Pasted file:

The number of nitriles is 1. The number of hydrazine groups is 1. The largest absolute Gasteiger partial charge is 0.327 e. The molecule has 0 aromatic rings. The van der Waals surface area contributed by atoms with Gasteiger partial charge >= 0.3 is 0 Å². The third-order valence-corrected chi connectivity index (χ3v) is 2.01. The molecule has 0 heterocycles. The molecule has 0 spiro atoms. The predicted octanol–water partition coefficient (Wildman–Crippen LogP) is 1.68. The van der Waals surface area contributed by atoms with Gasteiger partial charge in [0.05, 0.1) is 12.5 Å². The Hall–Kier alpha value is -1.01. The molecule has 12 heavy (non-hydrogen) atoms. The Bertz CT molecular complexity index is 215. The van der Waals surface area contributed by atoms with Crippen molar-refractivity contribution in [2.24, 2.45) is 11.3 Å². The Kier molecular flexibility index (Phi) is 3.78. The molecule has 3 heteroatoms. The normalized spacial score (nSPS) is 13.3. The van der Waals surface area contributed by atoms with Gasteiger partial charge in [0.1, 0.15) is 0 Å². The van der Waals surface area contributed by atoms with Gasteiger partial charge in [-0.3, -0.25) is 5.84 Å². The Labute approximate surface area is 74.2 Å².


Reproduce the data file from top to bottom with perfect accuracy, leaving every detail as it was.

The number of nitriles is 1. The number of hydrazine groups is 1. The largest absolute Gasteiger partial charge is 0.327 e. The molecule has 0 aromatic rings. The van der Waals surface area contributed by atoms with Gasteiger partial charge >= 0.3 is 0 Å². The third-order valence-corrected chi connectivity index (χ3v) is 2.01. The molecule has 0 heterocycles. The molecule has 0 spiro atoms. The predicted octanol–water partition coefficient (Wildman–Crippen LogP) is 1.68. The van der Waals surface area contributed by atoms with Gasteiger partial charge in [0.05, 0.1) is 12.5 Å². The Hall–Kier alpha value is -1.01. The molecule has 12 heavy (non-hydrogen) atoms. The Bertz CT molecular complexity index is 215. The van der Waals surface area contributed by atoms with Crippen molar-refractivity contribution in [2.24, 2.45) is 11.3 Å². The Kier molecular flexibility index (Phi) is 3.78. The molecule has 3 heteroatoms. The normalized spacial score (nSPS) is 13.3. The van der Waals surface area contributed by atoms with Gasteiger partial charge in [0.1, 0.15) is 0 Å². The van der Waals surface area contributed by atoms with Gasteiger partial charge in [-0.3, -0.25) is 5.84 Å². The Labute approximate surface area is 74.2 Å².